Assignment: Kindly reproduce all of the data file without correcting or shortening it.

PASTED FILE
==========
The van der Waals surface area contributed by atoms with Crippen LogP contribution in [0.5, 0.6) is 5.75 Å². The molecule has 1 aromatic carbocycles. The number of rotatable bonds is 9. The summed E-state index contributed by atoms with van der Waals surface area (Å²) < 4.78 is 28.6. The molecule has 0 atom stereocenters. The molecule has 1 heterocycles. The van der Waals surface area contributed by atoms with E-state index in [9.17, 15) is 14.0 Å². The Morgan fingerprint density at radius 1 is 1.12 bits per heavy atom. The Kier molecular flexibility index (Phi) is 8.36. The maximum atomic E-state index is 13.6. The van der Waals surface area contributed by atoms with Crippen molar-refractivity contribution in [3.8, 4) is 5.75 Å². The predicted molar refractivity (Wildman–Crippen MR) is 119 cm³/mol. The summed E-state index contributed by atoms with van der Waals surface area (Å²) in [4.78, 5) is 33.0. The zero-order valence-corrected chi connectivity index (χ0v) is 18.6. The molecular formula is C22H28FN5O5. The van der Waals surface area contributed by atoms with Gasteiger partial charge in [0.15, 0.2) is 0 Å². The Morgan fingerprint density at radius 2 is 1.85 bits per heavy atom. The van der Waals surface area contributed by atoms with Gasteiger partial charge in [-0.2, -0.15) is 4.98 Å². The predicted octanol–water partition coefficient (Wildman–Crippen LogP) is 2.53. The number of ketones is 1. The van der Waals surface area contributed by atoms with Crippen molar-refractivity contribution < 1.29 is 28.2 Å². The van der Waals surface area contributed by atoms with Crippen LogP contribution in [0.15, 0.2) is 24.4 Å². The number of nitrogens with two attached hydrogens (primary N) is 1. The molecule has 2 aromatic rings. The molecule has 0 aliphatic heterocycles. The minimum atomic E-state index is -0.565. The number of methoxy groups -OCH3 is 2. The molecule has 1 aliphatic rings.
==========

The van der Waals surface area contributed by atoms with Crippen LogP contribution in [0.5, 0.6) is 5.75 Å². The molecule has 1 aromatic carbocycles. The number of rotatable bonds is 9. The summed E-state index contributed by atoms with van der Waals surface area (Å²) < 4.78 is 28.6. The molecule has 0 atom stereocenters. The molecule has 1 heterocycles. The van der Waals surface area contributed by atoms with E-state index in [9.17, 15) is 14.0 Å². The Morgan fingerprint density at radius 1 is 1.12 bits per heavy atom. The Kier molecular flexibility index (Phi) is 8.36. The maximum atomic E-state index is 13.6. The van der Waals surface area contributed by atoms with Crippen molar-refractivity contribution in [3.8, 4) is 5.75 Å². The predicted molar refractivity (Wildman–Crippen MR) is 119 cm³/mol. The summed E-state index contributed by atoms with van der Waals surface area (Å²) in [4.78, 5) is 33.0. The zero-order valence-corrected chi connectivity index (χ0v) is 18.6. The molecular formula is C22H28FN5O5. The van der Waals surface area contributed by atoms with Gasteiger partial charge in [0.15, 0.2) is 0 Å². The Morgan fingerprint density at radius 2 is 1.85 bits per heavy atom. The van der Waals surface area contributed by atoms with Gasteiger partial charge in [-0.2, -0.15) is 4.98 Å². The predicted octanol–water partition coefficient (Wildman–Crippen LogP) is 2.53. The number of ketones is 1. The van der Waals surface area contributed by atoms with Crippen molar-refractivity contribution < 1.29 is 28.2 Å². The van der Waals surface area contributed by atoms with Crippen LogP contribution in [0.15, 0.2) is 24.4 Å². The number of nitrogens with two attached hydrogens (primary N) is 1. The molecule has 2 aromatic rings. The molecule has 0 aliphatic heterocycles. The minimum atomic E-state index is -0.565. The number of methoxy groups -OCH3 is 2. The molecule has 1 aliphatic rings.